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queen of the country, Phyllis. He won her heart, and became her husband; but scarcely were they united, when the death of his father recalled Demophoon to Athens, and he left Phyllis, promising to return to her in a month. When the given time had expired, the unfortunate queen wandered daily on the seashore, looking in vain for her Demophoon; and when, at last, winter came, and still he returned not, after gazing some time upon the sea, in an agony of despair, she fell
dead on the shore, and was changed by the pitying gods into an almondtree. Demophoon shortly after returned; and, being told what had occurred, flew to the tree, and clasped it in his arms, when the strong attachment of Phyllis, unable even then to restrain himself, caused the tree, though bare of leaves, to butst forth into blossoms."
Virgil, in his “Georgics,” welcomes the almond, when profusely covered with flowers, as the sign of a fruitful season.
Soil, Situation, foc. The Amygdalus communis does not prosper unless the soil be dry, sandy, or calcareous, and of considerable depth; but all the varieties will succeed well in any free soil, that is not too moist, when grafted or inoculated on stocks of the domestic cultivated plum, and perhaps on those of the Prunus americana. The situation should be sheltered, on account of the liability of the branches to be broken off by high winds. In Britain, plants of the almond are seldom raised from nuts, but are generally propagated by budding or grafting. In France, it is much grown by nurserymen as a stock to graft the apricot and the peach upon.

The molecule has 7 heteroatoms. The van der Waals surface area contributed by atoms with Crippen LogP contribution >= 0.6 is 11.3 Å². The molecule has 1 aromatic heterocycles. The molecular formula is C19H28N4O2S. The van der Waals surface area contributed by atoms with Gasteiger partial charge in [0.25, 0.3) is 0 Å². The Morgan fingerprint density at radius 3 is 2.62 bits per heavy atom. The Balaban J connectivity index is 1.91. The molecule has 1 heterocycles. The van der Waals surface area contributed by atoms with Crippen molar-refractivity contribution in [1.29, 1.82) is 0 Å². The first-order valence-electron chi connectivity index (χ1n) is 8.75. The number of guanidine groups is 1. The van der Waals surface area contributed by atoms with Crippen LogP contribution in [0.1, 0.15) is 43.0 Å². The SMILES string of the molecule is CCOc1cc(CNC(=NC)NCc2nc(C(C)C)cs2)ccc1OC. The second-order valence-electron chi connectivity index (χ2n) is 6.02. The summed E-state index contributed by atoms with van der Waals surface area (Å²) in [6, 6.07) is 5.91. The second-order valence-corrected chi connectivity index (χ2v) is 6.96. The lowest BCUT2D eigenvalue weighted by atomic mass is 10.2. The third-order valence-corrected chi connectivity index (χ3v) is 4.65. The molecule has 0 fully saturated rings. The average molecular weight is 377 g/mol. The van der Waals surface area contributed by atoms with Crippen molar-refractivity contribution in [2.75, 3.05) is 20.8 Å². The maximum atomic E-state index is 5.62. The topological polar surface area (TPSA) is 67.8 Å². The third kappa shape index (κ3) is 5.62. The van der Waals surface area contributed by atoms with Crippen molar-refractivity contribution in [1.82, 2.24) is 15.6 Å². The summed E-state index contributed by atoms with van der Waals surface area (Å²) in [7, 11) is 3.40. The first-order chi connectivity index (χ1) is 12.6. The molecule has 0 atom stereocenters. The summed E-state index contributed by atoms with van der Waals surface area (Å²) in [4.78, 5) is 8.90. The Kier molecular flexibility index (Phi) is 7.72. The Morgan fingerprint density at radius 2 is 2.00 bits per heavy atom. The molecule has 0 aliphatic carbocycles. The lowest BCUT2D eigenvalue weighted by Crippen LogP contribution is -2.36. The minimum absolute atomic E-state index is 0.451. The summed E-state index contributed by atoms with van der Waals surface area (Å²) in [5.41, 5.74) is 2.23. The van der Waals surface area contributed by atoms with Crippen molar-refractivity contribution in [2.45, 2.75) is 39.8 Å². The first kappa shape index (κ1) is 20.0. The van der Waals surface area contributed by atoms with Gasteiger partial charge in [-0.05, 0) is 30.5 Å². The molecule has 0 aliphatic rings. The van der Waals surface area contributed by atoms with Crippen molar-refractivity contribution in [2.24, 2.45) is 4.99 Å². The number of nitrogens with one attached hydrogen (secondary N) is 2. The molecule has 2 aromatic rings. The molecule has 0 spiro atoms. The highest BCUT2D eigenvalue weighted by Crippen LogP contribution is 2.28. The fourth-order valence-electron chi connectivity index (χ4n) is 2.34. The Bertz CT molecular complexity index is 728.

For this purpose, a vigorous-growing variety of the sweet almond is preferred near Paris, instead of a bitter variety, which was formerly employed. The kernels are sown in rows, in March, with the sharp ends downwards, and the plants are budded the following August. The great advantage of these stocks to the nurseryman is, that, as they may be budded the very first year of their growth on the spot where they are sown, à grafted tree may be obtained with them at the least possible expense. As the almond, however, sends down a taproot, exceeding two feet in length the first season, it has been found that such a tree, when taken up for sale, has few fibres, and, consequently, but little chance of growing. From this circumstance originated the practice of germinating the nuts in boxes of earth before sowing them, and pinching off the point of the radicle when about an inch in length, which causes it to throw out numerous horizontal roots (a very ingenious practice, which might be applied with advantage in many similar cases.) This mode of germinating the nuts also insures the nurseryman of having plants the first season after sowing, whereas, when it is not done, the seeds often lie in the ground two years. Plants will grow four or five feet the first year. The fruit is chiefly produced on the young wood of the previous year, or on the spurs of older wood. Almond-trees are seldom good bearers, even in France, where the fruit is cultivated as an article of commerce. A tree is considered there, on an average, only to produce a crop once in five years. It requires but little pruning, except when fruit of a large size is desired, or the duration of the tree is wished to be prolonged.